Tags: Caterpillar | Oberhelman | oil | infrastructure

Caterpillar CEO Sees US Falling Behind

By    |   Friday, 20 February 2015 07:40 AM

CNN's Poppy Harlow interviewed Caterpillar CEO Doug Oberhelman to get his views on a variety of subjects related to the state of and outlook for the U.S. and global economies.

Given the business Caterpillar is in, and the fact that Oberhelman would be familiar with the state of infrastructure worldwide, Harlow asked him whether the U.S. is falling behind, possibly living off the investments of the past. Oberhelman agreed that this is the case and cited as his favorite example the poorer quality of airports like Kennedy as compared with those of Dubai and China and the difficulty in getting goods to our airports due to our infrastructure, such as the potholes in our roads and that our train system intersects with our road system. He argued that infrastructure investments provide short-term jobs and enable long-term improvement in U.S. competitiveness, but he called the issue "a tough one," because someone has to finance the projects.

Readers might reflect on the fact that many of the companies that financed past projects ultimately went bankrupt. Also, they can tick off their own examples of obsolete infrastructure, such as town squares and shopping centers with clock towers where the clocks are stuck at different times and don't work, things that one would normally associate with underdeveloped countries.

Other articles on this blog have reported the assessments of various experts on the balance between the benefits of low oil prices to consumers and some sectors of the economy with collateral damage to other sectors. Oberhelman weighed in with the view that he "can't imagine how a 2 percent interest rate, with mortgage rates where they are today, and $2 to $2.50 gasoline will be bad for our economy." He demurred when invited to predict how long gas prices can remain so low.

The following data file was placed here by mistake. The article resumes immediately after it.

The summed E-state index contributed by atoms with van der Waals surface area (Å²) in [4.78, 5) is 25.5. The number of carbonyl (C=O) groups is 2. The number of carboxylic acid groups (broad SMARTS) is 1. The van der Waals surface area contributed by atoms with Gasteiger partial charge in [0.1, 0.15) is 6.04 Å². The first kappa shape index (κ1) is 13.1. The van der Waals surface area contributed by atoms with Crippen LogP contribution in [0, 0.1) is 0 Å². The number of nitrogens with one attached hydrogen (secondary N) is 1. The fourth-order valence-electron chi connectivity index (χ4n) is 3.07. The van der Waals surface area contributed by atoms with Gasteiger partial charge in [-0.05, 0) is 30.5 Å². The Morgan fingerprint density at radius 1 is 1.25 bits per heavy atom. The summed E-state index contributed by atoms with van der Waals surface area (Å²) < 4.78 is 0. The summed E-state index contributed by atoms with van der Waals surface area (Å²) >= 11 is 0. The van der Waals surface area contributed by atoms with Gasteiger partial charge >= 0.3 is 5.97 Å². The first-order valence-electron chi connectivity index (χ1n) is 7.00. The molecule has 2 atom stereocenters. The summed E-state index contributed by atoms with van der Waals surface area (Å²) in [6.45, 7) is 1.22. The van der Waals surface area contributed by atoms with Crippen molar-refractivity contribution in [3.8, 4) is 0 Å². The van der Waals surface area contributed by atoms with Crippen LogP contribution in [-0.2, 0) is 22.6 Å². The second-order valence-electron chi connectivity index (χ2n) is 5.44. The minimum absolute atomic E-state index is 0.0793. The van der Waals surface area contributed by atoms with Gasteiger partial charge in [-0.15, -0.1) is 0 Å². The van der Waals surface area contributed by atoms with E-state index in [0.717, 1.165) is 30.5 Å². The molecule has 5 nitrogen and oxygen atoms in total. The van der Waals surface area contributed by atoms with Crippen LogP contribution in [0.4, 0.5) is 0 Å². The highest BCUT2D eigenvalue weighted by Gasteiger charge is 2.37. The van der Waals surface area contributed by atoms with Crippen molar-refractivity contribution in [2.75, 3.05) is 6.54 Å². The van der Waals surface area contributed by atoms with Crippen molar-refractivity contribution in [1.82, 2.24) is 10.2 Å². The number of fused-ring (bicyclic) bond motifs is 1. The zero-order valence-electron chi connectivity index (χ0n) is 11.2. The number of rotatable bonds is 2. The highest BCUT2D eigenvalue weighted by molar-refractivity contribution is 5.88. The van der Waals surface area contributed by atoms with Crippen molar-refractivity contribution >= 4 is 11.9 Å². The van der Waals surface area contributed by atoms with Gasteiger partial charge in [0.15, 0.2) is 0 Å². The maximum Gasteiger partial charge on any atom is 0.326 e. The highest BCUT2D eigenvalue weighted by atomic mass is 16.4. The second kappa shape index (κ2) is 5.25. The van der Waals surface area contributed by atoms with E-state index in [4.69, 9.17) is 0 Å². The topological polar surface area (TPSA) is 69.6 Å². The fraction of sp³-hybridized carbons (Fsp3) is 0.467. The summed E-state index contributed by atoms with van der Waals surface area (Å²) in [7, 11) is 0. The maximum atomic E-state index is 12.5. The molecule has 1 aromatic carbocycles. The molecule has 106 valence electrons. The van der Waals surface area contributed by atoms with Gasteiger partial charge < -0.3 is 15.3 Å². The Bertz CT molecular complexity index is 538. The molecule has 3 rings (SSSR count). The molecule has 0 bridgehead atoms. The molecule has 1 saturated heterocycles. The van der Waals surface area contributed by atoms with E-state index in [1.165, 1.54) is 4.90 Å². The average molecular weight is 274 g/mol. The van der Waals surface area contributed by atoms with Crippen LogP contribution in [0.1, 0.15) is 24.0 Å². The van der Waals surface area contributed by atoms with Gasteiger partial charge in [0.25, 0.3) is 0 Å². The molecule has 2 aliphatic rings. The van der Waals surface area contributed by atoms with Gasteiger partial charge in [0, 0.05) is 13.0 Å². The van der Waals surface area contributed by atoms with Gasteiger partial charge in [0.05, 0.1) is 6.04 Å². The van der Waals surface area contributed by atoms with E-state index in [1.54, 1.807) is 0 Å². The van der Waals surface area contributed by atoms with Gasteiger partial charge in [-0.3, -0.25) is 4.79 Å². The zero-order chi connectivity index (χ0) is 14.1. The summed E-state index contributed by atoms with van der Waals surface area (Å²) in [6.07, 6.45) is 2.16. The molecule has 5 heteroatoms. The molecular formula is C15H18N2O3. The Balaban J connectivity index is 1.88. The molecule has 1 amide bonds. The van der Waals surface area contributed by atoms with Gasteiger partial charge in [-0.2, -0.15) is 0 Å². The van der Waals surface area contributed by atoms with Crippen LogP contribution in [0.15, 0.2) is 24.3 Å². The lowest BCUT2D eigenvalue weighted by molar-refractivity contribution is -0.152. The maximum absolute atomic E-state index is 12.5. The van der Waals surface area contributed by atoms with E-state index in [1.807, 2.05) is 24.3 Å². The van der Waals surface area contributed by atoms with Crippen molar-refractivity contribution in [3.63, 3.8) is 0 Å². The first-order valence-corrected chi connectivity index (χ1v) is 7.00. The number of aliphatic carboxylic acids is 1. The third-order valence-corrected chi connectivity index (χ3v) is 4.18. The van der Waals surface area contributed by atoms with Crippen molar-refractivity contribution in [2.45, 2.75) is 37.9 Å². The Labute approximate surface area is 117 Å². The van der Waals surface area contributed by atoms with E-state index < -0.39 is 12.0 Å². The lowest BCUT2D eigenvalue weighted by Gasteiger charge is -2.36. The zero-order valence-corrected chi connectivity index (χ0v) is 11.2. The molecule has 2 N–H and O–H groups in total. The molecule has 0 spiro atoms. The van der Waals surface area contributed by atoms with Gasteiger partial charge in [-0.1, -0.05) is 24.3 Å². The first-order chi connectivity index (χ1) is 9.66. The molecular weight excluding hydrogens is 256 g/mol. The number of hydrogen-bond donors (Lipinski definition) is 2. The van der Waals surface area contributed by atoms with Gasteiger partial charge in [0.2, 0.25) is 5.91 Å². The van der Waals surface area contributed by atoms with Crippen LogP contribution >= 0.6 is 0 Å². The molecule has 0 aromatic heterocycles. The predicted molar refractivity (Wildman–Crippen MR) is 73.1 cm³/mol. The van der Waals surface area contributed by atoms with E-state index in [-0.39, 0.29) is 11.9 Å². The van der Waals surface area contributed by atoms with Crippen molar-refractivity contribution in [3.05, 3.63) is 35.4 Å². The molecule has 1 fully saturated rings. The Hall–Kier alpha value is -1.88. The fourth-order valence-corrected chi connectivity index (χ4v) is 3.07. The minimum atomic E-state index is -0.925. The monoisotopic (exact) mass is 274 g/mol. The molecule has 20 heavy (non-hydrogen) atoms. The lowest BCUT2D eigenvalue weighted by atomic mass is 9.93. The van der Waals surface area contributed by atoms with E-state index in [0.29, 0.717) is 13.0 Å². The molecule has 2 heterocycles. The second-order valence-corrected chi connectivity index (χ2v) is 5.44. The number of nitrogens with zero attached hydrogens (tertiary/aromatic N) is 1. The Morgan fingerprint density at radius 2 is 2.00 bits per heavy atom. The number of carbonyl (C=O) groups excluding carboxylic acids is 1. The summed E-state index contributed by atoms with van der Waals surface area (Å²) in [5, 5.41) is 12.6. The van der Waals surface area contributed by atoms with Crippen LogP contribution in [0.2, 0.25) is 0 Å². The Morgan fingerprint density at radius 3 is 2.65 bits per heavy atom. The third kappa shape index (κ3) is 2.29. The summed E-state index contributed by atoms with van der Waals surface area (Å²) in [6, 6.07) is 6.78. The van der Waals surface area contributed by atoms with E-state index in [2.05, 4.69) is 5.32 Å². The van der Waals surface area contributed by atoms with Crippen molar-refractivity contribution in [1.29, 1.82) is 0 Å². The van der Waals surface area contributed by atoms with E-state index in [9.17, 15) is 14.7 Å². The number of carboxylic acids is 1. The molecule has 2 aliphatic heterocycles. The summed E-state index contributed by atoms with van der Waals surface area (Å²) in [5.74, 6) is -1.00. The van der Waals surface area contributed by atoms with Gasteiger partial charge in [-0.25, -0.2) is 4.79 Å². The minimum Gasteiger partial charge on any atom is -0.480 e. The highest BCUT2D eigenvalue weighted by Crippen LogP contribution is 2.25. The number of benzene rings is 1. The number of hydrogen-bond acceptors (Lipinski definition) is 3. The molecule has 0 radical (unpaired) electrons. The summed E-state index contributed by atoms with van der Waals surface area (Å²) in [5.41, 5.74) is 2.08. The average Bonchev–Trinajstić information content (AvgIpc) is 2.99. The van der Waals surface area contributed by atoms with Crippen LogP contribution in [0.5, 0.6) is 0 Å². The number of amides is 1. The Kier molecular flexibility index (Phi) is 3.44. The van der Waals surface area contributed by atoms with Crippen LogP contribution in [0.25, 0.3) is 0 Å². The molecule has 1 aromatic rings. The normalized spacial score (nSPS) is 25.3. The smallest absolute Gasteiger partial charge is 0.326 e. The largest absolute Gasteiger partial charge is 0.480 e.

Oberhelman added that Caterpillar is trying to structure its business so that it can handle oil prices anywhere from $20 to $80 per barrel, taking into account the fact that "new fracking has come to a screeching halt." He said that Caterpillar has already cut jobs in response to cutbacks of oil projects, but this could be partially offset to the extent that a decline by half in the cost of asphalt would lead municipalities to undertake paving projects the previously could not afford. In summary, be named, Houston, South Dakota and Pennsylvania as areas that would suffer from the fall in oil prices, but elsewhere he hailed the impact as beyond what the Federal Reserve could do by way of stimulus.

Caterpillar is notoriously considered a play on growth in the Chinese economy. As growth slows from unsustainable double-digit rates to a reported 7.4 percent on its way to lower rates over time, Oberhelman is sanguine about the opportunities presented by an economy with 1.2 billion to 1.3 billion people and a growing middle class "that wants to live like we do." He estimated that Caterpillar has a hundred competitors for this business, and he stressed that they have all of the elements of their business positioned to operate in China. Readers might want to pause near the end of the segment and contemplate the cluster of huge skyscrapers that constitute just one development.

(Archived video can be found here, here and here.)

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CNN's Poppy Harlow interviewed Caterpillar CEO Doug Oberhelman to get his views on a variety of subjects related to the state of and outlook for the U.S. and global economies.
Caterpillar, Oberhelman, oil, infrastructure
Friday, 20 February 2015 07:40 AM
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